ECA, in partnership with the African Union (AU) and development partners, has set up the Network on Gender-Based Violence/Violence against Women (GBV/VAW), in Addis Ababa. Its members include Regional Economic Communities, the Swedish, Finnish, Danish and South African Embassies, United Nations agencies and civil society organizations. The Network is undertaking the following activities: review global and regional legal commitments on GBV/VAW and analyse obligations by States; review and recommend for strengthening AU reporting frameworks to facilitate monitoring progress and improve performance in implementation of commitments; compile good practices in addressing GBV/VAW in Africa.Hide
ECA produced a synthesis report of studies conducted in Cameroon, Nigeria, Senegal, Tanzania, Tunisia, Uganda and Zambia which provides an overview of violence against women (VAW) in each country, the scale and prevalence of different forms of VAW, its causes and consequences. It also identifies gaps in knowledge and data collection and gives particular attention to good practices in addressing VAW.Hide
The African Women’s Rights Observatory (AWRO), launched by the ECA in 2007, was presented at the 7th session of the Committee on Women and Development (CWD), held in May, 2011. The 44 member states present during the session commended the initiative and moreover, have committed to appoint focal persons in order to provide data on a timely basis.Hide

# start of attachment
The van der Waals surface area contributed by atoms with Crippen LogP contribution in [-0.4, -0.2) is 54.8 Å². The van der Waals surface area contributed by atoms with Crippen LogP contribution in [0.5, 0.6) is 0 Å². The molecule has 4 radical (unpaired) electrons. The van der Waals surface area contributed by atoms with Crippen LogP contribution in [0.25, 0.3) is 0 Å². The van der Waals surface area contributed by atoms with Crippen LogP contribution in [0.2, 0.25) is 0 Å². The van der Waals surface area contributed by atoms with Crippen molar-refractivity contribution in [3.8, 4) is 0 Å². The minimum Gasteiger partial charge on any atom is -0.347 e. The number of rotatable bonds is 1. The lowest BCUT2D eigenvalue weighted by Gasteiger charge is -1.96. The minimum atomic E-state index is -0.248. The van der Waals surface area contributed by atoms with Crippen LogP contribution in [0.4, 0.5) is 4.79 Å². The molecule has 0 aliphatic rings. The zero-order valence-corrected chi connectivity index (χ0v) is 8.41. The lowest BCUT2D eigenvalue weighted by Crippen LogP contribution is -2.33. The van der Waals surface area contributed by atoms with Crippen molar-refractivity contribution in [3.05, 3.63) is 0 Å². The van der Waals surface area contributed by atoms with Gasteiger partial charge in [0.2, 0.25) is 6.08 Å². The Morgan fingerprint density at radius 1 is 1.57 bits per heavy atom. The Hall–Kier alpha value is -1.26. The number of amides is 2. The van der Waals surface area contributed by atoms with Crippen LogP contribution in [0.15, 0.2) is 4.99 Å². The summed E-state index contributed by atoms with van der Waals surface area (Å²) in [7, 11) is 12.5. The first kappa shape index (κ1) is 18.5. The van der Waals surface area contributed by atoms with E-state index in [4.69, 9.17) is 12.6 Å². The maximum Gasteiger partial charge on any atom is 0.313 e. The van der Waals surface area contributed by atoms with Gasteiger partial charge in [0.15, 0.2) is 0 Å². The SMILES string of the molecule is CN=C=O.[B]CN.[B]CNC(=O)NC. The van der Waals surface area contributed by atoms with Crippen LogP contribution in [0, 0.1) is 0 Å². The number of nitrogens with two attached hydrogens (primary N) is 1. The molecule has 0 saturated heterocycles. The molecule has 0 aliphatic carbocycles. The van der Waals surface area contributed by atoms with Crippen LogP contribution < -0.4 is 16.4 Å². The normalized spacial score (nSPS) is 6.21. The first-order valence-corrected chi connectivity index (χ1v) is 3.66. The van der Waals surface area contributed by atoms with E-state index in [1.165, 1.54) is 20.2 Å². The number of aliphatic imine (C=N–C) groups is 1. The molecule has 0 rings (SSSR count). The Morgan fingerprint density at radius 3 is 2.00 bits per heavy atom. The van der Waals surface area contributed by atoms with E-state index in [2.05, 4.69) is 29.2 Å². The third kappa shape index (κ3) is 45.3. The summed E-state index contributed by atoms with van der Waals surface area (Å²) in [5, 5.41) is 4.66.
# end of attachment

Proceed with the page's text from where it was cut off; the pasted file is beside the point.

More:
The ECA Series of Meetings on Gender Statistics held in Ghana in November 2011 followed the workshop and included a session on the role of statistical data and indicators to inform policy and actions to prevent, sanction and eradicate violence against women.Hide
As part of the African Gender and Development Index, Phase II, the ECA is supporting 17 countries (Algeria, Botswana, Burundi, Cote d’ Ivoire, Democratic Republic of Congo, Djibouti, The Gambia, Kenya, Malawi, Mali, Morocco, Namibia, Republic of Congo, Rwanda, Senegal, Togo and Zambia) to collect data on domestic violence, harmful practices, rape, sexual harassment and trafficking in women. Countries are also tracking government progress in ratifying relevant international conventions; designing and implementing policies and strategies; and in meeting reporting obligations on violence against women.Hide
ECA supported 12 countries to undertake field studies using the African Gender and Development Index. The 12 pilot countries (Benin, Burkina Faso, Cameroon, Ethiopia, Egypt, Ghana, Madagascar, Mozambique, South Africa, Tanzania, Tunisia and Uganda) have collected qualitative data on domestic violence, harmful practices, rape, sexual harassment and trafficking in women. They assessed the extent to which governments have ratified international conventions, met all reporting requirements, passed national laws, developed plans with specific targets, set institutional mechanisms, allocated sufficient financial and human resources, undertaken research, collaborated with civil society organizations, disseminated information and set monitoring and evaluation mechanisms for each type of violence against women. The project has been extended during 2007 to five countries, Cape Verde, Senegal, the Gambia, Namibia, and Botswana.Hide